Be on the lookout for Spam using Heartbleed to try and infect your computer

Sadly, lots of spam messages about Heartbleed are now being used as a mechanism to distribute other malicious code and scams, so be wary of any emails purportedly from your bank, etc. Genuine messages should not have attachments. If links are included in any Heartbleed related emails, check that they are genuine by hovering your mouse pointer over them and reading the true link at the bottom of your screen. (I'd either type in the correct link or use my previously bookmarked link to connect to be really safe.)

Android Tablets and Smart Phones

It's currently believed that Android versions 4.1.0 and 4.1.1 are vulnerable to Heartbleed, although some reports indicate that only 4.1.1 is vulnerable. This could be over a third of Android devices. Hence it would be prudent NOT to use your Android device for secure transactions until you are sure it is safe to do so.

Background - why the name and how the Heartbleed flaw can be used to capture secure information

This security flaw can be used to capture the contents of up to 64k of randomly selected memory on any server using a pre-patched version of openSSL by using a programming flaw in what is termed a heatbeat extension in the SLL code. (Hence the name Heartbleed - the heartbeat extension can be targeted by malware to bleed server memory contents.) (The BBC Technical News articles referenced by Dick and Rob cover this at a high level and are worth reading for those interested.) The attacker doesn't know what will be in that server memory; they could get credit card information, social security numbers, names, addresses, security certificates... but mostly they would expect to get just random 'junk'. Unfortunately, because social security and credit card numbers have a well defined format, it is easy to automate searching through stolen memory chunks for this 'gold' in amongst the 'junk'. If the attacker managed to score a copy of the security certificate which is used by the server to prove to your browser that it can be trusted, that is a very serious security breach. Companies that have been late patching, are at increased risk of having their server memory scanned in automated attacks.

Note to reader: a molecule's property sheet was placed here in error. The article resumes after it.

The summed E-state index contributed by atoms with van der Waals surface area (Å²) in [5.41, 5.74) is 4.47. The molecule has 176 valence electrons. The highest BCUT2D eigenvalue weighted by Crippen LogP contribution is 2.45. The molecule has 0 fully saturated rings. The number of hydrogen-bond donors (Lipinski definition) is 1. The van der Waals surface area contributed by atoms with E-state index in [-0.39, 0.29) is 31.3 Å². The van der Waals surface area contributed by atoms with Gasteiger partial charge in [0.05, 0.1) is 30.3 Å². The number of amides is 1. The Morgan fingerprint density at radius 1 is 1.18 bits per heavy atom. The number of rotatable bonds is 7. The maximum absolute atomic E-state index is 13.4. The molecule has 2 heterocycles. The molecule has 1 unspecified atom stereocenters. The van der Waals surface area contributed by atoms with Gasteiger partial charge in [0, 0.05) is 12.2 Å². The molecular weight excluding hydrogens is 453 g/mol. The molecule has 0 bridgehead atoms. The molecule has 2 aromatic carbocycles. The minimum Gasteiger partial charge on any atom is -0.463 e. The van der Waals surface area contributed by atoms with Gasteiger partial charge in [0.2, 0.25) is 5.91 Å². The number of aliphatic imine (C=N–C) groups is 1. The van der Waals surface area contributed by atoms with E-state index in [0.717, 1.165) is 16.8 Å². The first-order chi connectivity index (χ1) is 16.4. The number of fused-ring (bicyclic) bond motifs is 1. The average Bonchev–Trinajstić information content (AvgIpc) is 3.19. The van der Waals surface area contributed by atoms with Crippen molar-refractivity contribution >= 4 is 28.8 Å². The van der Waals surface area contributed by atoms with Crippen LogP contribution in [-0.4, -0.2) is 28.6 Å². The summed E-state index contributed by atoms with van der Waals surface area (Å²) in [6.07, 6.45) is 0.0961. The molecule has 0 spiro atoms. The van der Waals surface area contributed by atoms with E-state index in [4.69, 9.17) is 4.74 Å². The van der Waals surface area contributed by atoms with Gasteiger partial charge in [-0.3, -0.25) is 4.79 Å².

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Here are two sites that list the heartbleed vulnerability of top internet sites and most importantly, tell you the sites where you should change your password. The CNET site, which will be updated, includes the status on the top 100 internet sites.



The LastPass password manager/wallet's security check alert feature also warns you about sites where you need to take action to protect yourself against Heartbleed - even in the free version!

I don't use LastPass (I'm reluctant to trust all my passwords to a copy kept on a server protected by one password), but the LastPass company bought out another company that developed the excellent X-Marks browser add-on which I do use to synchronise my bookmarks across Firefox (on multiple platforms) and Windows Internet Explorer. Again, it is free for basic use, with the paid product working across phones and tablets.

A comic version of how Heartbleed works, courtesy of XKCD:

XKCD's take on how vulnerable we are to Heartbleed:



On Tuesday 22nd April, Apple released security updates for Mac, iOS, and AirPort:

Note that the AirPort Base Station uses openSSL and hence has been patched for the Heartbleed vulnerability. Apple also patched their own SSL bug. :)

How is everyone going updating their passwords? I'm making slow progress as I visit sites I haven't been to in a while...


For those interested in how the Heartbleed bug happened, here's a good summary:

The flaw was caused by a very common programming oversight in not performing Bounds Checking. Sadly, this flaw has highlighted the inadequacy of one of the key arguments for the superiority of Open Source over Proprietary Source code - that the "Many Eyes" that look at Open Source code will spot such errors...



An update on protecting yourself from Heartbleed: Seems some sites (even financial ones) are slow in patching their sites against the Heartbleed vulnerability. As it isn't much use updating your password until the site has been patched, here's a useful website that can report whether a site you use is still vulnerable:

Just enter the site name (e.g. '' for this site) in the Website Name box and the autogenerated number in the Access keyword box, then click on 'Test Now'.

It is important to use the correct prefix (https:// or http://) when testing a site. Even if you initially use http:// to connect to a site, if it resolves to https:// when you've logged in, you should use the https:// address.

Sadly it seems you'll need to keep checking if a vulnerable site you use has been patched as very few seem to be emailing their members advising them to do this...

Here's another list showing the status of some popular sites:

On related news, eBay is now advising members to change their password after admitting to the loss of encrypted passwords from their site two months ago...